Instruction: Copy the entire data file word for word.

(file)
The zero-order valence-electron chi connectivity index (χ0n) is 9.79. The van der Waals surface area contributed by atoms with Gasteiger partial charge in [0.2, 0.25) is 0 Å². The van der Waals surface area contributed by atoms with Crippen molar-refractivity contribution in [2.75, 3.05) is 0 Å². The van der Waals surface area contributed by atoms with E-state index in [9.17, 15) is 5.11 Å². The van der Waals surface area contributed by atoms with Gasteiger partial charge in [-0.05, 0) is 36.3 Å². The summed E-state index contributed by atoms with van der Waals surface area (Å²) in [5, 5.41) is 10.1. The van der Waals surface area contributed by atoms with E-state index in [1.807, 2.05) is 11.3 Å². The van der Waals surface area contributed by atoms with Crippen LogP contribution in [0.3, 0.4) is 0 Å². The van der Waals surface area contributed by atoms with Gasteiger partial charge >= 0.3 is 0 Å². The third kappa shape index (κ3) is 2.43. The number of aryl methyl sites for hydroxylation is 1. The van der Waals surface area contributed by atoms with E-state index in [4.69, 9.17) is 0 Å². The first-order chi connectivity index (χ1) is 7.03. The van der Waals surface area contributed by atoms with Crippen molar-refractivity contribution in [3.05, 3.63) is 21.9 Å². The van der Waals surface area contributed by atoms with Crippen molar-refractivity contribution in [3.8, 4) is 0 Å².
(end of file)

The zero-order valence-electron chi connectivity index (χ0n) is 9.79. The van der Waals surface area contributed by atoms with Gasteiger partial charge in [0.2, 0.25) is 0 Å². The van der Waals surface area contributed by atoms with Crippen molar-refractivity contribution in [2.75, 3.05) is 0 Å². The van der Waals surface area contributed by atoms with E-state index in [9.17, 15) is 5.11 Å². The van der Waals surface area contributed by atoms with Gasteiger partial charge in [-0.05, 0) is 36.3 Å². The summed E-state index contributed by atoms with van der Waals surface area (Å²) in [5, 5.41) is 10.1. The van der Waals surface area contributed by atoms with E-state index in [1.807, 2.05) is 11.3 Å². The van der Waals surface area contributed by atoms with Crippen LogP contribution in [0.3, 0.4) is 0 Å². The van der Waals surface area contributed by atoms with Gasteiger partial charge >= 0.3 is 0 Å². The third kappa shape index (κ3) is 2.43. The number of aryl methyl sites for hydroxylation is 1. The van der Waals surface area contributed by atoms with E-state index in [4.69, 9.17) is 0 Å². The first-order chi connectivity index (χ1) is 7.03. The van der Waals surface area contributed by atoms with Crippen molar-refractivity contribution in [3.05, 3.63) is 21.9 Å². The van der Waals surface area contributed by atoms with Crippen molar-refractivity contribution in [3.8, 4) is 0 Å².